Lone peak is a high point in the range, and has a small lake in back of it, we climbed in the lee of the pinnacle - there was no other way. The top of lift was about 12k, but the drift put us behind the ridge and it was hard to fly over the ridge as we still had to push into a NW wind. I cleared it, which was the crux of the task for me, probably because I had to clear a small cravat while en route. Now more into the wind to the TP at Hounds, which is a pinnacle of rock lower down on the face of the front range. Not long after I hit hounds, I heard the wind picked up and very few gliders were able to get the Hounds TP.

After Hounds it was downwind to the North side of the Point of the Mountain flight park. The wind picked up a lot. For the last leg, I hung onto any lift cause I was getting low, and I let Darius get out in front where he found a boomer that got us high enough to go on final glide, thanks Darius. About 15 minutes later we landed with very little penetration, that makes 2 days in a row. I think Josh won the day at just under 90 mins. Many people were happy with the shorter task (it was originally longer). about 20 in goal.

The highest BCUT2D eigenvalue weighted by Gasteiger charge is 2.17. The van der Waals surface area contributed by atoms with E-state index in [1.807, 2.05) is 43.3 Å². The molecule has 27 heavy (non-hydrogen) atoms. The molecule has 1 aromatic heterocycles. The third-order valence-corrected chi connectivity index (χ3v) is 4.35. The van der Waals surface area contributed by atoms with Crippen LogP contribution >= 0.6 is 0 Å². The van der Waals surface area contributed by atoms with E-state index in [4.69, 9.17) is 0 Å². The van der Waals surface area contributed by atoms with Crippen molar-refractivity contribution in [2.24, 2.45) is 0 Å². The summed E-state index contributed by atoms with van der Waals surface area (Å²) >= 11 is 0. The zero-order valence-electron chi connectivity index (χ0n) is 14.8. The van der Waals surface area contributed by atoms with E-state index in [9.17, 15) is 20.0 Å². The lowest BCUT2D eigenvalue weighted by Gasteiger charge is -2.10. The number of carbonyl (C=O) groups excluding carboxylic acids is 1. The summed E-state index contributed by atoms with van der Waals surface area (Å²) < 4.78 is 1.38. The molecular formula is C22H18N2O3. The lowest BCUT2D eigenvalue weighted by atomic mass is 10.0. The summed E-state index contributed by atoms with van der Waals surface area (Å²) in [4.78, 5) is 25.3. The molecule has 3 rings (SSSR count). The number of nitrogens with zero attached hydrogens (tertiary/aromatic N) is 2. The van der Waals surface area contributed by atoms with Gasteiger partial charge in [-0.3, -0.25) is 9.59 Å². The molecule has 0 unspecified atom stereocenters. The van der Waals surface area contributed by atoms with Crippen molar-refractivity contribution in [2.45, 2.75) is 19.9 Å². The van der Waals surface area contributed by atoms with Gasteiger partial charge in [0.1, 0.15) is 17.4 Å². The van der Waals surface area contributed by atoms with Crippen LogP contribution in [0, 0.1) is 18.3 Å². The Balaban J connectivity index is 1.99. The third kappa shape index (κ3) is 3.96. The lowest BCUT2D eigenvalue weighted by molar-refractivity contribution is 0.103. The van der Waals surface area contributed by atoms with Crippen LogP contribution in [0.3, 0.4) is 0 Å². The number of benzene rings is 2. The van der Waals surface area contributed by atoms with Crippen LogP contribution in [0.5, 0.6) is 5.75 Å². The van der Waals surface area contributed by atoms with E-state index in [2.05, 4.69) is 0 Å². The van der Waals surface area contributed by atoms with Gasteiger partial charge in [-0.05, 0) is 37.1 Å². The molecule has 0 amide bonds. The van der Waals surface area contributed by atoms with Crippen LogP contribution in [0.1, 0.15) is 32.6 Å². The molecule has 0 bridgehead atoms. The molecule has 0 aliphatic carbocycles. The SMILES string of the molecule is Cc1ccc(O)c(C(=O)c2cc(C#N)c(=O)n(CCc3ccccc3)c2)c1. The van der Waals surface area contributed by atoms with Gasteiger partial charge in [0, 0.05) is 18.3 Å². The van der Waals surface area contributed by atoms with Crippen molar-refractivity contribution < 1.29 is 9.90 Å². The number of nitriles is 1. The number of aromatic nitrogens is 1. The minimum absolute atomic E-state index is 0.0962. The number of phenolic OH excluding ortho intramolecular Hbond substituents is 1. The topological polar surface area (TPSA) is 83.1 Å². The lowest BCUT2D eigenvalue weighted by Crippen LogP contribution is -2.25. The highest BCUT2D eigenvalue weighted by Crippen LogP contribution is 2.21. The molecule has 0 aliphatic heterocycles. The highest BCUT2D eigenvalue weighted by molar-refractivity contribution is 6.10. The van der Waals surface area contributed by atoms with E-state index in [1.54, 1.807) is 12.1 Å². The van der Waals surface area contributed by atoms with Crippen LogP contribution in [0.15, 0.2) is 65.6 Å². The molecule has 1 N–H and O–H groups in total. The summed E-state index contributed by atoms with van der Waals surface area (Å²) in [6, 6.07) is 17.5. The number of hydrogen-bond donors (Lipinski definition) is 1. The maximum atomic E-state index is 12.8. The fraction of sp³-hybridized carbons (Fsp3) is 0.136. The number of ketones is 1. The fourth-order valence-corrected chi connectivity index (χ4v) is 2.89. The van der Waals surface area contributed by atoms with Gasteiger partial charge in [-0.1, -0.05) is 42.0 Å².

The temps go way up for the next couple of days and we should get much higher. Time for the 02 system, thanks to Joe Evans for lending it to me.


Sunday, August 16, 2009

US Nationals Task 1

We had a 50+km task today from Inspo. Conditions were challenging in many ways and for people that aren't used to it, the terrain is a bit intimidating.

Maybe 10 made goal today. Scores aren't up yet, but will be posted here.

We did have an injury out on course, I hear a broken leg.

Tomorrow sounds like it may be better.